Index of store stamps

One version of their stamp features the store’s initials, “SLT,” with a separate MADE IN FRANCE stamp. This is an early company logo and points to copper from the 1970s until they changed their logo design.

Index of store stamps

This version of the stamp has “Sur La Table” rendered in script in the same font as the company’s logo. I don’t know when the company changed logo designs, but I suspect it may have been around 1995 when the company changed hands and opened a second location. This is just a guess, however!

Verbeelen

This is a restaurant and hotel supply wholesaler in Antwerp, Belgium, founded in 1947 by Henri Verbeelen. The company continues to operate to this day.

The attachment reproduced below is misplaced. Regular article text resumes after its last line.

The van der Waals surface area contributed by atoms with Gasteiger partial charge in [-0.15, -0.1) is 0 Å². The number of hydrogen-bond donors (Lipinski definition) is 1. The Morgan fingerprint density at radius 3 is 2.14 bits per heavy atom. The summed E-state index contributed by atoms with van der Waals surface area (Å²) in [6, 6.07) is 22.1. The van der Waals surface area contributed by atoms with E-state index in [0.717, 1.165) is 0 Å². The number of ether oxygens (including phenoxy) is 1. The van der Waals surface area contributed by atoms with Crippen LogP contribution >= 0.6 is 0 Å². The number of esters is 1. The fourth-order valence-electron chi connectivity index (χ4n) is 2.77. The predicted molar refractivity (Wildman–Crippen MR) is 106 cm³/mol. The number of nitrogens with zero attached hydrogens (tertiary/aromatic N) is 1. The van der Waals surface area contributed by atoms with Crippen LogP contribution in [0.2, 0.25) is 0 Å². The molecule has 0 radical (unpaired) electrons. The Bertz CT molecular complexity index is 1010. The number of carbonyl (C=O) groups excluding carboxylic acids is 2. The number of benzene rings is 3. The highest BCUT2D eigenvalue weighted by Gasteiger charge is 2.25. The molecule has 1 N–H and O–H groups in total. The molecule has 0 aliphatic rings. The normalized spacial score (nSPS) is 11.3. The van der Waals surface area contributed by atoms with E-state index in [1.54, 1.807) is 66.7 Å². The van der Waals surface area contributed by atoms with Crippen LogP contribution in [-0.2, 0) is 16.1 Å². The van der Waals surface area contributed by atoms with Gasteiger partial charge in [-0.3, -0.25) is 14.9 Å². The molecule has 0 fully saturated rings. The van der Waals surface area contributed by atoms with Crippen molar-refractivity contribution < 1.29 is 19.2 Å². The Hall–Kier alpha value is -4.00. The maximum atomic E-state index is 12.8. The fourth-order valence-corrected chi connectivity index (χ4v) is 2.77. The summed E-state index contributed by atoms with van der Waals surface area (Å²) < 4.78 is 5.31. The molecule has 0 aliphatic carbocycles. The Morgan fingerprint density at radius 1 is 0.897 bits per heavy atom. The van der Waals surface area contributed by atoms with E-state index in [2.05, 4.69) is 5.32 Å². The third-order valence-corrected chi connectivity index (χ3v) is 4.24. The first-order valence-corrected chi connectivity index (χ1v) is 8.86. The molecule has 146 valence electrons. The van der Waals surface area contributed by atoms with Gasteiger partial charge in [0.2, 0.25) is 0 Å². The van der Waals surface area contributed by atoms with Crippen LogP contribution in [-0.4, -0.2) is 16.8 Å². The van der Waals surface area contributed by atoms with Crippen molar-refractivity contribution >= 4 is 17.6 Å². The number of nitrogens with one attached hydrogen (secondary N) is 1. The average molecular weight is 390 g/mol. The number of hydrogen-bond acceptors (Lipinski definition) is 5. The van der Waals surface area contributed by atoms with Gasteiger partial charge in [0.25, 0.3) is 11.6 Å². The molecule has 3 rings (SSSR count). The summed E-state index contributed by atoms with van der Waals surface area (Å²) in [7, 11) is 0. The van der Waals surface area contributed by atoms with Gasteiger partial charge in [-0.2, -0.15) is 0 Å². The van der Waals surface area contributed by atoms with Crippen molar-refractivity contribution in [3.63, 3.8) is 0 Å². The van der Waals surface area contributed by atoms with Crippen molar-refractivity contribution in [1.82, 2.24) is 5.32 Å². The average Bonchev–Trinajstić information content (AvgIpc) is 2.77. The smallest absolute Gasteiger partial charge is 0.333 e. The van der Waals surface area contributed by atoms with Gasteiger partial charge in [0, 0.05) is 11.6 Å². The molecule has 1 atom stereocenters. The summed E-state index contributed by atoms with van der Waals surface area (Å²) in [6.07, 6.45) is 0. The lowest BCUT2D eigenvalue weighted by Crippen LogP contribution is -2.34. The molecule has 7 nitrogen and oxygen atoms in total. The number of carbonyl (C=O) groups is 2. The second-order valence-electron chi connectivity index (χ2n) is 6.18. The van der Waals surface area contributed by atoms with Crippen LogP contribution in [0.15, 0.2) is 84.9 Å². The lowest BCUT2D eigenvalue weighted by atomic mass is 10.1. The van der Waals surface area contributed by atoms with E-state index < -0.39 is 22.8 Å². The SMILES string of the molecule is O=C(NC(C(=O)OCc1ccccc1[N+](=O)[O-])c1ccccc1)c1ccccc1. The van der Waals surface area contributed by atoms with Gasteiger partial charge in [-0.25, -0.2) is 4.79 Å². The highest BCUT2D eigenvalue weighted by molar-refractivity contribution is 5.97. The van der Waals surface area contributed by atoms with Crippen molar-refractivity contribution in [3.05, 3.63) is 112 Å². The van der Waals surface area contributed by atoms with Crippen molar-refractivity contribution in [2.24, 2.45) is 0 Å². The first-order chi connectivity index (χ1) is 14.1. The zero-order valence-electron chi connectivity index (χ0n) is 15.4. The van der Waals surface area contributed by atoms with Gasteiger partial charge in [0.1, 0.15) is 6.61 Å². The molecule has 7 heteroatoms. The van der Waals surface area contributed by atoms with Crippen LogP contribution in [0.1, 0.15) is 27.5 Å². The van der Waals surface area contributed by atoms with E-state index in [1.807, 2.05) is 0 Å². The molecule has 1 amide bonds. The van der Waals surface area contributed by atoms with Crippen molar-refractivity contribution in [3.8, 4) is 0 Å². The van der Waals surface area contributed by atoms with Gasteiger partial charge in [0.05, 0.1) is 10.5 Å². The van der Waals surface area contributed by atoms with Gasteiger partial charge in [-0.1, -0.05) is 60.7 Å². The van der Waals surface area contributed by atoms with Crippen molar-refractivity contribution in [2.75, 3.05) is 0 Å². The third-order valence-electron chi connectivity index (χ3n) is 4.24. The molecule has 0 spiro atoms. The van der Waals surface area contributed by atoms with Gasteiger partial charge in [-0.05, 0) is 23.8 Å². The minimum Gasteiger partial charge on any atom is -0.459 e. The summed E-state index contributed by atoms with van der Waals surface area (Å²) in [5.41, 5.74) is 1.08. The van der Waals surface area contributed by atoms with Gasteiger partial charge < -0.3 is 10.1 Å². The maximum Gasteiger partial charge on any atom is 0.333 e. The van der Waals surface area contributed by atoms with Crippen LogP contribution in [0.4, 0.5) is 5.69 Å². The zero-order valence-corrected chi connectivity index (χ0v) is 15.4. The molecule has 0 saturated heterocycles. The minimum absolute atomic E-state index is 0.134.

Index of store stamps
Courtesy Stephen Whalen.

The stamp is an oval cartouche with the words “HERVERBEELEN ANTWERPEN.” The design is very similar to one of Mauviel’s own oval cartouche stamp and those it used on its pieces stamped for Crate and Barrel and Dehillerin, leading me to suspect strongly that Verbeelen also sourced copper from Mauviel. (This is also the Made in France stamp associated with Mauviel.)

Williams Sonoma

The majority of Mauviel copper pots and pans imported to the U.S. starting in the 1960s were sold by Williams-Sonoma. The stamp is a simple text logo, “Williams Sonoma France.” There are two versions that have a subtle typography difference — I don’t yet know what the significance is between them.

Index of store stamps

This version is slightly more spaced out than the other.

Index of store stamps